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Suppose that P, Q and R are the statements that satisfies:

(1) $P\iff Q$ ( i.e. P $\vdash$ Q and Q $\vdash$ P)

(2) $P\iff R$ ( i.e. P $\vdash$ R and R $\vdash$ P)

(3) Q and R are the statements that never mean the same thing.

(For example, Q: $\forall$ $n$ $\in$ $\mathbb{N}$ , $\psi$($n$) > $n$ , R: $\forall$ $n$ $\in$ $\mathbb{N}$ , $\psi$($n$) > $n^2$. Clearly, Q and R mean different things.)

(4) P iff Q and P iff R satisfy the validity of a logical argument.

(For example, let the statement P is "Blue is the color" and Q is "Eyes are part of the body". Since P and Q are tautologies, P iff Q . But it does not satisfy the validity of a logical argument.

I think Q and R are equivalent statements because of the condition (1), (2).

But I can't understand how the statements P, Q are equivalent satisfied the condition (3), (4).

What does this mean? Is there something I'm missing?

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  • $\begingroup$ Equivalence is transitive. $\endgroup$ – Invisible Feb 22 at 11:52
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Logical equivalence of two statements does not suggest that they mean the same thing.

It simply indicates that they are equally truthful - that whatever interpretation makes one statement true will also make the other true.


Consider that all tautologies are true, and therefore equivalent, but they do not need to express the same idea.

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  • $\begingroup$ Thank you for your answer. But I want the following case; (4) P iff Q and P iff R satisfy " the validity of a logical argument ". For example, let the statement P is "Blue is the color" and Q is "The eyes are part of the body". Since P and Q are tautologies, P iff Q . But it dose not satisfy the validity of a logical argument. Sorry for the inexperienced question. $\endgroup$ – user81787 Feb 22 at 10:55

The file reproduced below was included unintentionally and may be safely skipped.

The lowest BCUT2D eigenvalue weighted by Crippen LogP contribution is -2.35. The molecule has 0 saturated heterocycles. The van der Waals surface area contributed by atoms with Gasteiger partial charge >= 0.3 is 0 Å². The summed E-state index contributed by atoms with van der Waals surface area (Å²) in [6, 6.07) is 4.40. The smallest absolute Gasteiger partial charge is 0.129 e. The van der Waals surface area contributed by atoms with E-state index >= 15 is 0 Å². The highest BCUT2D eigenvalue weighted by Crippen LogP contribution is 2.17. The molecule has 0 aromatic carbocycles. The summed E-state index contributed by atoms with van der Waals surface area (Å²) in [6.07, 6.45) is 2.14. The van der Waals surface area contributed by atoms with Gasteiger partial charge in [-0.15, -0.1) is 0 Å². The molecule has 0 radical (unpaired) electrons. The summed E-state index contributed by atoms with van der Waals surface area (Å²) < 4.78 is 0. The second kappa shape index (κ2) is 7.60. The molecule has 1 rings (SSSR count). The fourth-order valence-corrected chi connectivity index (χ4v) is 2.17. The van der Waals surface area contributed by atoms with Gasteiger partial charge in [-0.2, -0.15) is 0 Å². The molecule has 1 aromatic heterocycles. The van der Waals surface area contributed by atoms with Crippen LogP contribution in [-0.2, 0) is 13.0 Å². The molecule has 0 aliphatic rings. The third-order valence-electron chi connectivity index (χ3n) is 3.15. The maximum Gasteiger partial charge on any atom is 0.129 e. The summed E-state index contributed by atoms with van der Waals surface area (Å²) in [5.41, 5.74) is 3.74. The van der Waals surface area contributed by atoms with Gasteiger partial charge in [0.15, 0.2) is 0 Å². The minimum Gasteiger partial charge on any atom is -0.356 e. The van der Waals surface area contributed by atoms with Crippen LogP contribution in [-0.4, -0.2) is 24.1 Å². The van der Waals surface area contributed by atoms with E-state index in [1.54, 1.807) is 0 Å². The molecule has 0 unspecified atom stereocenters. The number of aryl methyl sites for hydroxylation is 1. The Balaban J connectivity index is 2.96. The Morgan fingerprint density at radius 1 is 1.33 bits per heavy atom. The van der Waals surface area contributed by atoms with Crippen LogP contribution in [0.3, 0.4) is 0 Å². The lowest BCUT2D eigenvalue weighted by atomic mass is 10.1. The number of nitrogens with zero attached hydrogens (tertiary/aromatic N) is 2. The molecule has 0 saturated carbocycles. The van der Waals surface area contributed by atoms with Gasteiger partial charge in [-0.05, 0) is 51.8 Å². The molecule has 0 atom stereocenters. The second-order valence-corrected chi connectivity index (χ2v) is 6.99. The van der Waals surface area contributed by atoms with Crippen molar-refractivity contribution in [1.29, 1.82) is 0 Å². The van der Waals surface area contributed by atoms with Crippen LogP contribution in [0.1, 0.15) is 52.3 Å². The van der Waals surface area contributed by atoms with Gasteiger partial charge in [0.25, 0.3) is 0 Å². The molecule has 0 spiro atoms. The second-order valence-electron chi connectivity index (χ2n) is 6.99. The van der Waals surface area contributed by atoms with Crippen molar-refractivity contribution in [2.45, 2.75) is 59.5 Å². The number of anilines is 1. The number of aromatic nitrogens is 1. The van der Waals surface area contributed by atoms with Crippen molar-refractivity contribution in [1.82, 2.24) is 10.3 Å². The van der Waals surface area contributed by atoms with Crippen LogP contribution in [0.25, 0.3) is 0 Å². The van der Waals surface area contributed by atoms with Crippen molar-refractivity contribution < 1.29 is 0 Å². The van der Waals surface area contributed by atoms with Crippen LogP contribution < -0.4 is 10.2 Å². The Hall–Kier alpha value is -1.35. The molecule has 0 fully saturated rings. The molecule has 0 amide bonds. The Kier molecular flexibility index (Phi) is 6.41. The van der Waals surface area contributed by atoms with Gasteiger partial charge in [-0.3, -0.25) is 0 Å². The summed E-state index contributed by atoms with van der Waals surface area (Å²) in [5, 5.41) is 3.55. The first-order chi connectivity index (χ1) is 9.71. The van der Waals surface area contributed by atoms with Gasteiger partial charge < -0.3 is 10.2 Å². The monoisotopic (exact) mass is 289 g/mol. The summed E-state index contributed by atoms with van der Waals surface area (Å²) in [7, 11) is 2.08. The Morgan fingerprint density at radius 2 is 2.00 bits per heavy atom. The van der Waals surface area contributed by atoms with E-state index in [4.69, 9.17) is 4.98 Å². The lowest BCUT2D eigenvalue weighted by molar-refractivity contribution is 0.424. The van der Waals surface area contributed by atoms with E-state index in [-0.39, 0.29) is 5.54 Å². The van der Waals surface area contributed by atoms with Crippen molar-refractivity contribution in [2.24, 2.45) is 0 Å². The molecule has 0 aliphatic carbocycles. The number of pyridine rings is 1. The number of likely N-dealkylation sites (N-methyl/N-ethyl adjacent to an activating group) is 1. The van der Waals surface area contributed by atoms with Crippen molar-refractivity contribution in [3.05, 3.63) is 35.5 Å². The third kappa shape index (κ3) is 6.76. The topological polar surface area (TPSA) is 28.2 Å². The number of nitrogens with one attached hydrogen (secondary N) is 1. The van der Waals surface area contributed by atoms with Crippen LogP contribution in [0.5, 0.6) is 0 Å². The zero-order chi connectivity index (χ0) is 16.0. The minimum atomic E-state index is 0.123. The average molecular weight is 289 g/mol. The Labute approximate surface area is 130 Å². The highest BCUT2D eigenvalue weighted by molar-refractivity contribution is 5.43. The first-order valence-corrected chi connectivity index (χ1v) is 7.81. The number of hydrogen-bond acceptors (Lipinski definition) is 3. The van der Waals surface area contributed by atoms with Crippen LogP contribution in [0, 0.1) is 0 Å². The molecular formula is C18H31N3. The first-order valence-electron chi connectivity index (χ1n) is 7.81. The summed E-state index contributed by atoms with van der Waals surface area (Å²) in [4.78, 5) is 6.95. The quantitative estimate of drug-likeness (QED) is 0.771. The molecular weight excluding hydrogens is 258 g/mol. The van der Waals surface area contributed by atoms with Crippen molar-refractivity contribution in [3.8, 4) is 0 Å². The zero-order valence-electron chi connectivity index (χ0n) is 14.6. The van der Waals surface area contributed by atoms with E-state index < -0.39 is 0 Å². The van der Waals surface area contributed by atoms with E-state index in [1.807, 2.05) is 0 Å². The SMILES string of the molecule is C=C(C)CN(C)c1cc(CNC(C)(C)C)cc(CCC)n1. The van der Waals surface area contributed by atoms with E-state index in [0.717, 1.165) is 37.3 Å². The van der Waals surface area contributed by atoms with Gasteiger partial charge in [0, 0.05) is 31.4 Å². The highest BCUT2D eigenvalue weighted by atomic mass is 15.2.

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(For example, let the statement P is "Blue is the color" and Q is "Eyes are part of the body". Since P and Q are tautologies, P iff Q . But it does not satisfy the validity of a logical argument.

This all seems wrong to me.

First, these P and Q are not tautologies. They are true, but not necessarily true; one can think of logically possible worlds where blue is not 'the color' (I'm actually not even sure what you mean by this ...), and where eyes not part of the body.

And second, if you have some P and Q that are tautologies, then they do validly imply each other.

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There are lots of standards of equivalence! In this case, we can distinguish between logical equivalence and equivalence of meaning. For an example of logical equivalence, consider:

(a) "It's raining or it's not raining." (b) "If 2 + 2 = 5, the moon is made of cheese".

Both of these are tautologies, so they're both always true. This means they're logically equivalent. But facts about the weather certainly don't mean the same thing as facts about mathematics and cheese.

Can you try to come up with some statements $P, Q, R$ that make the conditions (1) and (2) down hold? That might help clear things up too.

Of course, one difficulty here is that, as sketched, logical equivalence is a technical notion: whether two statements are logically equivalent is something you can figure out by writing up some truth tables. Equivalence of meaning, though, as I've put it, is an intuitive, loose notion. Logicians, linguists, and philosophers have put forward a few technical proposals, but all that matters here is that it's clearly something different from logical equivalence. Logical equivalence is coarser than meaning equivalence: if two statements are meaning equivalent, they're logically equivalent, but not vice versa.

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  • $\begingroup$ Thank you for your kind reply. There was not enough explanation for my question, so I added the condition (4). $\endgroup$ – user81787 Feb 22 at 11:04

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